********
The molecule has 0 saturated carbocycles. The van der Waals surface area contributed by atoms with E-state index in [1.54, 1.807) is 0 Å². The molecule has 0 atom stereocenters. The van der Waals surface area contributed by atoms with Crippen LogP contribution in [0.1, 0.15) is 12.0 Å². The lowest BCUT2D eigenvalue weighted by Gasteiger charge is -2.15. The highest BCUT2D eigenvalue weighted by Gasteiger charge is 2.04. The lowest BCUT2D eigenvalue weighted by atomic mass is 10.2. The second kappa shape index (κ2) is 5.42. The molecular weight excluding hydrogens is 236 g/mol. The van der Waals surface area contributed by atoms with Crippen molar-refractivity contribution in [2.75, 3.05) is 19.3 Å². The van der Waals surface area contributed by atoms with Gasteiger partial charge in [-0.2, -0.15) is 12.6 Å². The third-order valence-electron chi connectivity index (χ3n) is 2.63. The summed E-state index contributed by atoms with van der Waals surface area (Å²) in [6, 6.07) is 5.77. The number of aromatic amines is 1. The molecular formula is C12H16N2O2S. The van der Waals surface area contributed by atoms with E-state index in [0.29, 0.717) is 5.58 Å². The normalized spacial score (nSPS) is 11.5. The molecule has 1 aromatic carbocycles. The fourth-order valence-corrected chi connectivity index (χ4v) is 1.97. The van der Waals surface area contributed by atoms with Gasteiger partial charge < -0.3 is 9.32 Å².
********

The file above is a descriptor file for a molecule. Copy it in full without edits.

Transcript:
The molecule has 0 saturated carbocycles. The van der Waals surface area contributed by atoms with E-state index in [1.54, 1.807) is 0 Å². The molecule has 0 atom stereocenters. The van der Waals surface area contributed by atoms with Crippen LogP contribution in [0.1, 0.15) is 12.0 Å². The lowest BCUT2D eigenvalue weighted by Gasteiger charge is -2.15. The highest BCUT2D eigenvalue weighted by Gasteiger charge is 2.04. The lowest BCUT2D eigenvalue weighted by atomic mass is 10.2. The second kappa shape index (κ2) is 5.42. The molecular weight excluding hydrogens is 236 g/mol. The van der Waals surface area contributed by atoms with Crippen molar-refractivity contribution in [2.75, 3.05) is 19.3 Å². The van der Waals surface area contributed by atoms with Gasteiger partial charge in [-0.2, -0.15) is 12.6 Å². The third-order valence-electron chi connectivity index (χ3n) is 2.63. The summed E-state index contributed by atoms with van der Waals surface area (Å²) in [6, 6.07) is 5.77. The number of aromatic amines is 1. The molecular formula is C12H16N2O2S. The van der Waals surface area contributed by atoms with E-state index in [0.29, 0.717) is 5.58 Å². The normalized spacial score (nSPS) is 11.5. The molecule has 1 aromatic carbocycles. The fourth-order valence-corrected chi connectivity index (χ4v) is 1.97. The van der Waals surface area contributed by atoms with Gasteiger partial charge < -0.3 is 9.32 Å².